While Ford’s legion of Mustangs have long been regarded as quick but powerful cars, the Shelby Mustang all but cemented the company’s future racing pedigree.
While the name ‘Ford’ is often associated with the family style sedans that we see on an everyday basis right here in Australia, in a different time the Ford Motor Company pioneered vehicles that partnered innovation, practicality and style. So much so, that Ford Motor Company founder Henry Ford is now regarded as the pioneer of the assembly line mode of production. In turn, this revolutionised the automotive industry, and ultimately helped Ford to sell millions of cars around the world.
After the death of Henry Ford, the company was determined to retain its status as an automotive titan in the United States marketplace. It wasn’t long until the 1950’s arrived, and Americans in particular were jubilant at the prospect of no war, higher incomes and a better overall lifestyle. The major car production firms at the time were all too aware of this, and began to pay serious attention when it came down to delivering the people what they wanted – fast cars, without sacrificing comfort.
As a means to give the people what they want, the first Ford Mustang arrived to the American marketplace with nothing short of a roar. In continuous production since 1964, the Mustang is currently the longest-produced Ford car nameplate and has remained just as popular now as it once was over sixty years ago.
As the namesake of the “pony car” automobile segment, the Mustang was developed as a highly styled line of sporty coupes and convertibles derived from existing model lines, initially distinguished by “long hood, short deck” proportion, it spawned Ford’s competitors to release their own similar models as a means to keep up. However, not all Mustangs were created equally, and the Shelby Mustang is still regarded as the jewel in the Ford crown – so how did it come to life?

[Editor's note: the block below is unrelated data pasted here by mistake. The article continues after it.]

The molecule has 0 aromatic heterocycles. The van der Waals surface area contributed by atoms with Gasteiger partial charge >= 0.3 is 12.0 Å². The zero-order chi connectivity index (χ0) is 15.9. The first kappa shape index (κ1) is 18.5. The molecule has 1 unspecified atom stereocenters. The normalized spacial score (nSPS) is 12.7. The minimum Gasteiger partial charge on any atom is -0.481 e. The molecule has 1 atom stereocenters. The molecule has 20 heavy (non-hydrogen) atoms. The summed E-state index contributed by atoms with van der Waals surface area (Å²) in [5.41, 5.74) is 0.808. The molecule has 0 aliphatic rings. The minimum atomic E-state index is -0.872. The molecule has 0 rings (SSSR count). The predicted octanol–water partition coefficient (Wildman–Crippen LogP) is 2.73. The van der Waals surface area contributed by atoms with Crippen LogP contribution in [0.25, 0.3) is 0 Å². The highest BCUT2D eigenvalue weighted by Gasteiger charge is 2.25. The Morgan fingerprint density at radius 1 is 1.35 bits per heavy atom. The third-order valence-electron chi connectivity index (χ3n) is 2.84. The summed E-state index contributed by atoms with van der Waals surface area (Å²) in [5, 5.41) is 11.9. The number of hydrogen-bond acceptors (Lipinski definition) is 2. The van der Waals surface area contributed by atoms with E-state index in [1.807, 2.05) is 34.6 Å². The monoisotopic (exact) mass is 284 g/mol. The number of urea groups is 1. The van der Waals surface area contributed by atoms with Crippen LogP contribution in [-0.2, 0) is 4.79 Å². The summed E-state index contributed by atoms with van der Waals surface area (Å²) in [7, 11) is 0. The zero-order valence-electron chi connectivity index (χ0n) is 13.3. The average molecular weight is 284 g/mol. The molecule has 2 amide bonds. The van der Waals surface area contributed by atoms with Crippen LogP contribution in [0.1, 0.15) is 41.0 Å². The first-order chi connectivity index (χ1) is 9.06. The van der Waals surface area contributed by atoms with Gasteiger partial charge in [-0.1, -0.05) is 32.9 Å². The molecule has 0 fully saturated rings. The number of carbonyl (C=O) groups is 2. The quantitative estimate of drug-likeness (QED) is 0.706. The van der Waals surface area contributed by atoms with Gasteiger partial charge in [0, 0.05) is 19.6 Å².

The Shelby Mustang Gallops Into The Market
Though there are many variations of the Shelby Mustang, the one thing they all have in common is a blend of performance features and race-inspired looks that turn heads. In a nutshell, the Shelby Mustang is a high-performance variant of the original Ford Mustang, and was produced by Ford between 1965 and 1967 as the first generation, along with a second generation between 1968 and 1970. The name plate was also given to a revival of the Ford Mustang for it’s fifth generation, which was released to the global marketplace as recently as 2005.
However, the first Shelby Mustang wasn’t brought to life by the same folks at Ford that created the original ‘pony car’. Amidst their ongoing feud with Ferrari, Ford enlisted the services of renowned automotive legend Carroll Shelby and his team as a means to develop their race program. Born and bred in Texas, Shelby was quite simply a man that had been obsessed with speed his entire life, with just a handful of his more illustrious career highlights including piloting land based vehicles and airplanes in World War II, racing Aston Martins professionally in Europe, and being named Sports Illustrated’s “Sports Car Driver Of The Year” not once, but twice. Needless to say, Shelby was a man who knew his engines, and how they needed to be able to perform to meet market demand.